For example, after a user has logged in to their respective Twitter account, he/she will come across a very clean layout. The most important thing for the user in Twitter is the news feed. The main task a user would want to do is to navigate on this news feed to get information. Therefore, the first thing the user will come across is the clear layout of this news feed.
Source: Mobile UX design principles and best practices by Cameron Chapman
4. Use push notifications wisely
As you can see, 71% of users uninstall an application because of annoying push notifications. You should design an application that would show push notifications to the user when needed only. Users hate it when they are bombarded with notifications that are not useless. They will be distracted from their work and this would be negative feedback for the application.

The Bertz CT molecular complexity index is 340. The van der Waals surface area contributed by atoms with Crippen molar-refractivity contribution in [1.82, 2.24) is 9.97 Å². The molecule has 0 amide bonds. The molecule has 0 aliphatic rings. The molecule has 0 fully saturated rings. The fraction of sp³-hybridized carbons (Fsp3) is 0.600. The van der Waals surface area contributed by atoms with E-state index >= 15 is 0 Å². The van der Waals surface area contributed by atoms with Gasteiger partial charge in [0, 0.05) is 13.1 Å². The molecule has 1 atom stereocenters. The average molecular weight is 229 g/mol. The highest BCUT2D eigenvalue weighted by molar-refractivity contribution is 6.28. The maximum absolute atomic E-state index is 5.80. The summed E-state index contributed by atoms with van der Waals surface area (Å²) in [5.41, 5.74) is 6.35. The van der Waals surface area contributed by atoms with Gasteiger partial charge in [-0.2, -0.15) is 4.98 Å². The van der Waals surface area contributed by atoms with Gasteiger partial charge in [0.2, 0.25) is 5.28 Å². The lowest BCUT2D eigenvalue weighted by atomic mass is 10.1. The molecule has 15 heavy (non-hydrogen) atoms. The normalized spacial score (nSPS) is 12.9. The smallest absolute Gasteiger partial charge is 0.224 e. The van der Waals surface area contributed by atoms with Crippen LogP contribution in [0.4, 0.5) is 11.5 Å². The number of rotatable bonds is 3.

As designers we should create the design with the intention of ‘better user engagement’ but unnecessary push notifications are not a good practice that should be followed. Instead of sending a large number of push notifications, you can optimize email, in-app notifications, or news feed messaging. In addition to this, by default, you can request the user’s permission to enable notifications or not. If the user is not a fan of notifications they can disable this option. These remedies could improve user engagement.
As shown in the following image, when the user is creating an account, Twitter will ask for the user’s permission to enable notifications or not. This is an option that must be available in any application to avoid any frustrations. There can be users who would not want to see notifications from a specific application therefore the option to disable notifications must be available for the convenience of the user.
Source: 10 Reasons for Why People Uninstall Your Mobile App by Seyhmus Olker
5. Optimize better navigation